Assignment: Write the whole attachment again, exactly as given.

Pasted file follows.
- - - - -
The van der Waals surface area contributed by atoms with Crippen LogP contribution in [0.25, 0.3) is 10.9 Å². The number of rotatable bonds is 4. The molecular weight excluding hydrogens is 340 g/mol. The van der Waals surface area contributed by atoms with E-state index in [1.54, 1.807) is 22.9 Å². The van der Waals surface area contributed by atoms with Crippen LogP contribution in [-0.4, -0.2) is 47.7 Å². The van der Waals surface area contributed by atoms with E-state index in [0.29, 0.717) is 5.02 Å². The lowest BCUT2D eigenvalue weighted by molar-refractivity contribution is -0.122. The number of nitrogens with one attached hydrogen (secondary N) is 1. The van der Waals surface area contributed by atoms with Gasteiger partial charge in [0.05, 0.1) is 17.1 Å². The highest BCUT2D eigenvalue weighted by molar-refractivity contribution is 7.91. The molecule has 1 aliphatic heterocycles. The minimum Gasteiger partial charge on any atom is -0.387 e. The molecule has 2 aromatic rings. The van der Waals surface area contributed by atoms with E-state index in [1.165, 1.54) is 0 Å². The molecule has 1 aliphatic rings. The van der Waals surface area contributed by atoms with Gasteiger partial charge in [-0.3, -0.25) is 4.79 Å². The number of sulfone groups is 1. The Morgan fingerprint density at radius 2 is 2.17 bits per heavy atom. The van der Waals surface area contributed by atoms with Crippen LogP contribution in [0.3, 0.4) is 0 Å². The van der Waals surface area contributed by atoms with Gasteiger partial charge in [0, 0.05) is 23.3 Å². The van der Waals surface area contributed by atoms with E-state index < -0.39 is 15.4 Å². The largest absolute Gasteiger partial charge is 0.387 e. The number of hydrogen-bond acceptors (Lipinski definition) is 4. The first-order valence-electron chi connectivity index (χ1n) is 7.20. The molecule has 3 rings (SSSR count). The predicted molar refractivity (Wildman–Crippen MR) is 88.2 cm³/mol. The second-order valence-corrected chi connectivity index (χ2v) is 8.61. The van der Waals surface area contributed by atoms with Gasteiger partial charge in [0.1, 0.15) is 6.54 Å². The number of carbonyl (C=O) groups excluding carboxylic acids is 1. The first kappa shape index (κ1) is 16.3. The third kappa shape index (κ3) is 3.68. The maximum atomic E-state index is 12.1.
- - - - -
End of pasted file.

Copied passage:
The van der Waals surface area contributed by atoms with Crippen LogP contribution in [0.25, 0.3) is 10.9 Å². The number of rotatable bonds is 4. The molecular weight excluding hydrogens is 340 g/mol. The van der Waals surface area contributed by atoms with E-state index in [1.54, 1.807) is 22.9 Å². The van der Waals surface area contributed by atoms with Crippen LogP contribution in [-0.4, -0.2) is 47.7 Å². The van der Waals surface area contributed by atoms with E-state index in [0.29, 0.717) is 5.02 Å². The lowest BCUT2D eigenvalue weighted by molar-refractivity contribution is -0.122. The number of nitrogens with one attached hydrogen (secondary N) is 1. The van der Waals surface area contributed by atoms with Gasteiger partial charge in [0.05, 0.1) is 17.1 Å². The highest BCUT2D eigenvalue weighted by molar-refractivity contribution is 7.91. The molecule has 1 aliphatic heterocycles. The minimum Gasteiger partial charge on any atom is -0.387 e. The molecule has 2 aromatic rings. The van der Waals surface area contributed by atoms with E-state index in [1.165, 1.54) is 0 Å². The molecule has 1 aliphatic rings. The van der Waals surface area contributed by atoms with Gasteiger partial charge in [-0.3, -0.25) is 4.79 Å². The number of sulfone groups is 1. The Morgan fingerprint density at radius 2 is 2.17 bits per heavy atom. The van der Waals surface area contributed by atoms with Crippen LogP contribution in [0.3, 0.4) is 0 Å². The van der Waals surface area contributed by atoms with Gasteiger partial charge in [0, 0.05) is 23.3 Å². The van der Waals surface area contributed by atoms with E-state index < -0.39 is 15.4 Å². The largest absolute Gasteiger partial charge is 0.387 e. The number of hydrogen-bond acceptors (Lipinski definition) is 4. The first-order valence-electron chi connectivity index (χ1n) is 7.20. The molecule has 3 rings (SSSR count). The predicted molar refractivity (Wildman–Crippen MR) is 88.2 cm³/mol. The second-order valence-corrected chi connectivity index (χ2v) is 8.61. The van der Waals surface area contributed by atoms with Gasteiger partial charge in [0.1, 0.15) is 6.54 Å². The number of carbonyl (C=O) groups excluding carboxylic acids is 1. The first kappa shape index (κ1) is 16.3. The third kappa shape index (κ3) is 3.68. The maximum atomic E-state index is 12.1.